This does not seem to stop the demand for EUR/USD however, but that was in and around 1.1700.  Nearing 1.1900, the price action has not been so confident and with good reason.  Net (EUR) longs are high, and have increased again according to the snapshot CFTC data, but were it not for the miss on US data on Friday, the resilience to the downside would have been seriously tested.  We feel it still will, and when the market is finally underwhelmed by the level of QE tapering due to be announced in a few week’s time, the 1.1660 level will likely come under pressure again as rate differnentials eat into longs.  

ECB speakers aplenty also, but data wise, CPI on Tuesday is the focal point here.  No one is doubting the economic expansion under way – but from a very low base it has to be said, but the pace of EUR gains this year has been meteoric, and one which has not followed core yields – 10yr Bunds still fluctuating inside 40-45bps.  A large element of safe haven demand has to be factored in here, but if this is the case, then we also have to start considering when Germany will argue more aggressively to firmer policy tightening to rein in on national inflation.  One policy does not fit all – many said it before and will say it again.  The EUR does not feel like such a one way ticket now!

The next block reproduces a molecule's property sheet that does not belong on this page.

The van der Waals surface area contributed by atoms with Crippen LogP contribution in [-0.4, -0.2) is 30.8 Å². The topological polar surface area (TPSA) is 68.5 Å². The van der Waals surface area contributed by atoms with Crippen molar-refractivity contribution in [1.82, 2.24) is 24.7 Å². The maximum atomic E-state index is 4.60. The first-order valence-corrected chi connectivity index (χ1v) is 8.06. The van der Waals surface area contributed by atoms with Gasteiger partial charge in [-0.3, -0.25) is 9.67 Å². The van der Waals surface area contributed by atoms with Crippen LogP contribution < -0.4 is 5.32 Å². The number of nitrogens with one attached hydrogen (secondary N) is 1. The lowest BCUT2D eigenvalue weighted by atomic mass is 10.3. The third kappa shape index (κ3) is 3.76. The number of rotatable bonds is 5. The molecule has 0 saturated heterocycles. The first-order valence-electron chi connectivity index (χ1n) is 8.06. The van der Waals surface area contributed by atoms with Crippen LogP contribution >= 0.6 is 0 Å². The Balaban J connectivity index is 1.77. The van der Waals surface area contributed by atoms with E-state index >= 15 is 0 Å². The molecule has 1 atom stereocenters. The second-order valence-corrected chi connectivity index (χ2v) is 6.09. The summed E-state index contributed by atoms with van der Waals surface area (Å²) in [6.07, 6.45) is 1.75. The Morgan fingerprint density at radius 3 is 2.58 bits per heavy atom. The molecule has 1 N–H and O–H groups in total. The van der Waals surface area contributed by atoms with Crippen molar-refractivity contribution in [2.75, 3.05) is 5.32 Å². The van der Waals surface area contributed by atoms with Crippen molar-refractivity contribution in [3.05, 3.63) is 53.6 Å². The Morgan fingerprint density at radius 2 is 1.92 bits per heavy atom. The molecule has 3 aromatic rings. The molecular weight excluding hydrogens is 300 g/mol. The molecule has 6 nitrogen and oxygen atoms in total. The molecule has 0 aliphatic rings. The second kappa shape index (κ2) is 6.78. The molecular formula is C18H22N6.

Interest in the AUD, has been pretty tame of late, lagging a little in the early part of last week, but coming back with a little more force as a result of the sag in the USD.  Domestically, the RBA minutes are expected to reflect the cautious rhetoric of Gov Lowe, but employment has been one of their concerns, and we get the Sep data out on Wednesday.  0.7730 was a level we were watching and which held well, but on the upside, traders will fade this through 0.7900 unless we get some clear evidence that wages will push through on spending and inflation thereon. 

China’s GDP stats couls also impact to a degree this, but the much lower than expected trade surplus did not seem to unnerve the market given demand for raw materials out of Australia – fact not opinion.